Most of the rest of the 3-1 bots will find their spots here.  Tombstone would probably be a 9 seed.  Despite its lackluster fight with Gruff and the surprise upset by Rotator, it easily KO’d Lockjaw and Sawblaze.  Unlike Bronco and Minotaur, this veteran is still packing punches!  The rest of the 3-1 bots, Lockjaw, Sawblaze, Huge, Uppercut, Rail Gun Max, Skorpios, and Yeti should be able to squeeze in.  However, if I were to pick one bot here that doesn’t deserve the middle eight it would probably be Sawblaze as none of its wins were by KO’s.

Below is a list of my top 16 bots in a hypothetical bracket.

1. Hydra
2. Biteforce
3. Witch Doctor
4. Deathroll
5. Hypershock
6. SoW
7. Whiplash
8. Black Dragon
9. Tombstone
10. Yeti
11. Skorpios
12. Lockjaw
13. Huge
14. Uppercut
15. Railgun Max
16. Sawblaze

Railgun Max of Team Atom

The Lower Eight (and what matches could be fought to determine this)

Okay, this is where the real fun begins!  Whereas the top 16 bots are basically shoe ins.  The lower eight is debatable on bot placement.  In order to determine who would be in the 17 to 24 seeds we’ll need to have some qualifying rounds and rumbles!

However, if there’s one bot we should include in the bracket it’s Minotaur, Minotaur started off reeeeeeeally rough this season but got better and better until he was back to his old self.  I think he deserves to be in the tournament after the hell he went through.

Okay, what about the rest?  Who to choose?  Ribbot, Rotator, Duck!, War Hawk, Cobalt, End Game, and Mammoth are robots who have KOs under their belt and fought some incredible matches.  Most of them lost to the robots listed above so their certainly not pitiful losses.  You even have the likes of Rotator upsetting Tombstone which was soooooooo goooooood.  Further down the tier, I think Valkyrie, Deep Six, Copperhead, Shatter, Wan Hoo, Blood Sport, Quantum, Blacksmith, and Free Shipping, should be given chances as well.  This gives us 16 robots to narrow down to 7.  Although we can pare down our list by randomly drawing bots to fight each other, there are a few matches I would like to see happen.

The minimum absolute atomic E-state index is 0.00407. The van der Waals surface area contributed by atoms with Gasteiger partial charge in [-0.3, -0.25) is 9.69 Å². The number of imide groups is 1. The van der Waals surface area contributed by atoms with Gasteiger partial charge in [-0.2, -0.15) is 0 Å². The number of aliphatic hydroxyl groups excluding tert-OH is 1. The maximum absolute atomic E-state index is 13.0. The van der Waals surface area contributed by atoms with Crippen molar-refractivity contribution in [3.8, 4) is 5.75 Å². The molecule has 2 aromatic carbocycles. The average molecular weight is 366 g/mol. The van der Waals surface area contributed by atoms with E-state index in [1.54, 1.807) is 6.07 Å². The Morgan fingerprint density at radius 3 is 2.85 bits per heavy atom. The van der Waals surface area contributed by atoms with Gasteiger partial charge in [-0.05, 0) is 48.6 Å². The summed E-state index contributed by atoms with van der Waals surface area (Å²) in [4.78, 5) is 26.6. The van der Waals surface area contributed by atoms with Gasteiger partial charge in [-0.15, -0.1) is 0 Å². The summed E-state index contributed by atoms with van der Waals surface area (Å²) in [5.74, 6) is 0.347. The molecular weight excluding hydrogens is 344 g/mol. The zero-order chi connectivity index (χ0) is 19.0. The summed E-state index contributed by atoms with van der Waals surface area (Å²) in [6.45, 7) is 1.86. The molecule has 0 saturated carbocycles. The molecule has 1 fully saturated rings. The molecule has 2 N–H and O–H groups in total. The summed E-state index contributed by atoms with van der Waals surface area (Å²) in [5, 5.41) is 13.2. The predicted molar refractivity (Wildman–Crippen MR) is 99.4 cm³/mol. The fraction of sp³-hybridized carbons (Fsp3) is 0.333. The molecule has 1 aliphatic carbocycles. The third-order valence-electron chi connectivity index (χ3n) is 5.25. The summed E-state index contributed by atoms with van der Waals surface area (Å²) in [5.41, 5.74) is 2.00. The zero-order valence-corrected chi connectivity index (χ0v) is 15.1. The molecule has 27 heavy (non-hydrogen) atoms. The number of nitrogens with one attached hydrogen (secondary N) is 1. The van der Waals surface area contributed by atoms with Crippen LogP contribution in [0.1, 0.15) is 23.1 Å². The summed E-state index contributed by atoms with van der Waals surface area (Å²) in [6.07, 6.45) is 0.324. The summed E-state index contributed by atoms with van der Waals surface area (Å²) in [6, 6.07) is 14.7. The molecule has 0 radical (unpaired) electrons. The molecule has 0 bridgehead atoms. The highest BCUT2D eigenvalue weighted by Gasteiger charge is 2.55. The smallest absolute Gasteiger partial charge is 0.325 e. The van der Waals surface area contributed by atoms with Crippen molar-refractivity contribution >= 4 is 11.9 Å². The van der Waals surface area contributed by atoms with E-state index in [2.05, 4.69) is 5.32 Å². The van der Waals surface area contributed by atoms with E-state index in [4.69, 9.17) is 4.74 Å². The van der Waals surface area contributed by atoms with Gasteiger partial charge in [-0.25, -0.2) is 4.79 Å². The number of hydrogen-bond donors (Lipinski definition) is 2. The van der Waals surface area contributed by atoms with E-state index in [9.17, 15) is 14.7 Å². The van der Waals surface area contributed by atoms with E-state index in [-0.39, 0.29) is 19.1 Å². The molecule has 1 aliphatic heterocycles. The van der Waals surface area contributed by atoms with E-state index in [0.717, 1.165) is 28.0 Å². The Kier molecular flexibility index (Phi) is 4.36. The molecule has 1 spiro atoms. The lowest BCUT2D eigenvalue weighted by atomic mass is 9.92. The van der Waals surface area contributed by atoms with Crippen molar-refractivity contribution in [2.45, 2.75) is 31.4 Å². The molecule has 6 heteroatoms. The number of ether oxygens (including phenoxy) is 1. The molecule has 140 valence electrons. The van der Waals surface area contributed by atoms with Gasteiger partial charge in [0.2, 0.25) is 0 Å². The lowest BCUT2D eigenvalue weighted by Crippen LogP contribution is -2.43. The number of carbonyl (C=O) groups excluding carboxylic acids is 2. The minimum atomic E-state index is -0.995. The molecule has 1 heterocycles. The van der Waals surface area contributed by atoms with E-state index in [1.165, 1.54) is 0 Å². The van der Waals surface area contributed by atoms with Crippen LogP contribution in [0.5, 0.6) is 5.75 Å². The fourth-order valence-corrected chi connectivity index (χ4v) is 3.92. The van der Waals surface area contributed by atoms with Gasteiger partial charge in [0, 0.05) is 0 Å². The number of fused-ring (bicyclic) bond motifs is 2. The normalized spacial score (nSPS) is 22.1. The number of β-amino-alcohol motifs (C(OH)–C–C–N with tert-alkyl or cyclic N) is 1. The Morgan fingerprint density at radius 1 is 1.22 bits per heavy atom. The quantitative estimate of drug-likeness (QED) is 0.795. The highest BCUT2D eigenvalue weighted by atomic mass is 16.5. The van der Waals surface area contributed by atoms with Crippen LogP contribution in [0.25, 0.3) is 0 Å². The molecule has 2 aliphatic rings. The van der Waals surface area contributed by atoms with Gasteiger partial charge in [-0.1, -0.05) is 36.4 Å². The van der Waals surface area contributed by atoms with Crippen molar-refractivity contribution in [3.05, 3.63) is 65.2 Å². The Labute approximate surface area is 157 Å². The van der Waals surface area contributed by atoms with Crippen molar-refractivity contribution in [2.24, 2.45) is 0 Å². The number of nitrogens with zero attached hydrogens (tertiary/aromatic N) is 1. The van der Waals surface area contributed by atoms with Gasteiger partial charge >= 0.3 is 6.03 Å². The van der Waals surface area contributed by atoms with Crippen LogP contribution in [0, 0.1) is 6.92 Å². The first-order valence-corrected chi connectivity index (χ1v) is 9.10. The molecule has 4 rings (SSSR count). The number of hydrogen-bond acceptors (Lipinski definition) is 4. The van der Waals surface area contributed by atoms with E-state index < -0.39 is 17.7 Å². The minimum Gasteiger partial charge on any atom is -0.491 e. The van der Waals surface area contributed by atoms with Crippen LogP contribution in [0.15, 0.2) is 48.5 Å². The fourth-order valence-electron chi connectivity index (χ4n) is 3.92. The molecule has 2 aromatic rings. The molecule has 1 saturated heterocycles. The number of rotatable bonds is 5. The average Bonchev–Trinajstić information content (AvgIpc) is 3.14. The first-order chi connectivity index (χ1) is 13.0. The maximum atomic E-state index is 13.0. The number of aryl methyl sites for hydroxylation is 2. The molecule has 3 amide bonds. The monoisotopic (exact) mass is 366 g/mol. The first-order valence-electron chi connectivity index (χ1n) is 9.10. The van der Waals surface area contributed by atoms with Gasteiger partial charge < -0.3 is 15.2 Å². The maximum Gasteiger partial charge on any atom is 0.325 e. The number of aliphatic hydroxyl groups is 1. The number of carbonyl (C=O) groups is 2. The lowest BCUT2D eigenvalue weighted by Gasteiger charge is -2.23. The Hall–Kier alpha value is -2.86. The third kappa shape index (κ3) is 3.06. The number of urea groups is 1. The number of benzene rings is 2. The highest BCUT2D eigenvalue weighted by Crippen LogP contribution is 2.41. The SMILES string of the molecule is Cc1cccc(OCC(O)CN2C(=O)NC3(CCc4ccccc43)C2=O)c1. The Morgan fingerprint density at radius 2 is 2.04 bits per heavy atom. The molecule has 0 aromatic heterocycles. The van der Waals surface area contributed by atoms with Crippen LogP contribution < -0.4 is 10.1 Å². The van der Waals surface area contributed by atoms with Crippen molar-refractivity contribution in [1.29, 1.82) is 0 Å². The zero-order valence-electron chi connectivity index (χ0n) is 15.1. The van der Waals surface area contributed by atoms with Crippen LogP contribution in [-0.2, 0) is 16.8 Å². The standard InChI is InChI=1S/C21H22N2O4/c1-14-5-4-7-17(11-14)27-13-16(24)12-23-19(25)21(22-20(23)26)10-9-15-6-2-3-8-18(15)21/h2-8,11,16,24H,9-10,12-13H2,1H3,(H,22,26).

Mammoth vs Deep Six: A looooot of people want these giants to fight.  Having these two tangle would be a very satisfying match to watch.  With practically 95% of the competition sharing the same box-like design with a spinning weapon, it’s nice to see some variety and these guys deliver it!  Have them fight to determine who is the king of height!

Shatter vs Quantum: What happens when we have a bot whose gimmick is biting through armor fights a robot whose gimmick is peeling armor??  This match has the potential to be entertaining although both bots have had issues this season implementing their unique weapons.  This battle could be a shot at redemption for them.

Warhawk vs End Game vs Ribbot: Similar to last season’s three-way rumble, this battle would pit three vertical-spinning robots that have done well, but not great, this season.  We already have a lot of vertical spinners on the field so this battle could eliminate two of those robots.  These three robots have proven they can deliver KOs…they just weren’t able to consistently do that.  Of the three, I would put money on the kooky Ribbot to win.  Go Ribbot!

Quantum of Team Robo Challenge

It sounds like this next episode will mix things up according to the episode synopsis.  Good!  I was hoping they would pull the rug from us.  I would be surprised if they went this 24-seeded route but these past few seasons of Battlebots have given struggling robots a second chance which is great to see.  Here’s hoping for Duck! to win the tournament!